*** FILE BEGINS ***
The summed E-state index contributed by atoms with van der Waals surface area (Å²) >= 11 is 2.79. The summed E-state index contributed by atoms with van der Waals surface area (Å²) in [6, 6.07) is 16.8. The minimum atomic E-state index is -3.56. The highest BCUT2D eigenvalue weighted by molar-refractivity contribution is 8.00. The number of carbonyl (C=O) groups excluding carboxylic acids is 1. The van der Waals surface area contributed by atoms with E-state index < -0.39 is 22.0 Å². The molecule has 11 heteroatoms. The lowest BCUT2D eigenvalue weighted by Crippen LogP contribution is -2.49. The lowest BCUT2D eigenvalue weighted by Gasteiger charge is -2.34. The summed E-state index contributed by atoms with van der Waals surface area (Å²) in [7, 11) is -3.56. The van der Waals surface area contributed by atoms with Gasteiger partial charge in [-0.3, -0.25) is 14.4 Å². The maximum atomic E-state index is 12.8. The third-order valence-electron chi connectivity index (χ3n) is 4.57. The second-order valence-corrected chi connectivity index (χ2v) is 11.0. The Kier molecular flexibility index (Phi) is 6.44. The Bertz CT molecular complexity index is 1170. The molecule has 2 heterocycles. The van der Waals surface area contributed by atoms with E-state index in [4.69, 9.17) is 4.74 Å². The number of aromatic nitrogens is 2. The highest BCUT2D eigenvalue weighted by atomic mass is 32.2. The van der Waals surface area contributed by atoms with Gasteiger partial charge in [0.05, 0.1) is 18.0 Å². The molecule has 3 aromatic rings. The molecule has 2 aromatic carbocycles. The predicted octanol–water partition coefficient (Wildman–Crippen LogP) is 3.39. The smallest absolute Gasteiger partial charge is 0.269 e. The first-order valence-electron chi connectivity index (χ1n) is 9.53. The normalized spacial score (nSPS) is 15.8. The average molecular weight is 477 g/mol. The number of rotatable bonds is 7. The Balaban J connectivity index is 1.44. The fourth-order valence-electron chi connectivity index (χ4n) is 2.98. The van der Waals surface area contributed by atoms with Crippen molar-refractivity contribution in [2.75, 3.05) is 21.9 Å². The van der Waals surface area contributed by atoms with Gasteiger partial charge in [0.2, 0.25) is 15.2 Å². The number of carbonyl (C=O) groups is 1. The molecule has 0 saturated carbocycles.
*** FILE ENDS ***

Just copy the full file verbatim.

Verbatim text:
The summed E-state index contributed by atoms with van der Waals surface area (Å²) >= 11 is 2.79. The summed E-state index contributed by atoms with van der Waals surface area (Å²) in [6, 6.07) is 16.8. The minimum atomic E-state index is -3.56. The highest BCUT2D eigenvalue weighted by molar-refractivity contribution is 8.00. The number of carbonyl (C=O) groups excluding carboxylic acids is 1. The van der Waals surface area contributed by atoms with E-state index < -0.39 is 22.0 Å². The molecule has 11 heteroatoms. The lowest BCUT2D eigenvalue weighted by Crippen LogP contribution is -2.49. The lowest BCUT2D eigenvalue weighted by Gasteiger charge is -2.34. The summed E-state index contributed by atoms with van der Waals surface area (Å²) in [7, 11) is -3.56. The van der Waals surface area contributed by atoms with Gasteiger partial charge in [-0.3, -0.25) is 14.4 Å². The maximum atomic E-state index is 12.8. The third-order valence-electron chi connectivity index (χ3n) is 4.57. The second-order valence-corrected chi connectivity index (χ2v) is 11.0. The Kier molecular flexibility index (Phi) is 6.44. The Bertz CT molecular complexity index is 1170. The molecule has 2 heterocycles. The van der Waals surface area contributed by atoms with E-state index in [4.69, 9.17) is 4.74 Å². The number of aromatic nitrogens is 2. The highest BCUT2D eigenvalue weighted by atomic mass is 32.2. The van der Waals surface area contributed by atoms with Gasteiger partial charge in [0.05, 0.1) is 18.0 Å². The molecule has 3 aromatic rings. The molecule has 2 aromatic carbocycles. The predicted octanol–water partition coefficient (Wildman–Crippen LogP) is 3.39. The smallest absolute Gasteiger partial charge is 0.269 e. The first-order valence-electron chi connectivity index (χ1n) is 9.53. The normalized spacial score (nSPS) is 15.8. The average molecular weight is 477 g/mol. The number of rotatable bonds is 7. The Balaban J connectivity index is 1.44. The fourth-order valence-electron chi connectivity index (χ4n) is 2.98. The van der Waals surface area contributed by atoms with Crippen molar-refractivity contribution in [2.75, 3.05) is 21.9 Å². The van der Waals surface area contributed by atoms with Gasteiger partial charge in [0.2, 0.25) is 15.2 Å². The number of carbonyl (C=O) groups is 1. The molecule has 0 saturated carbocycles.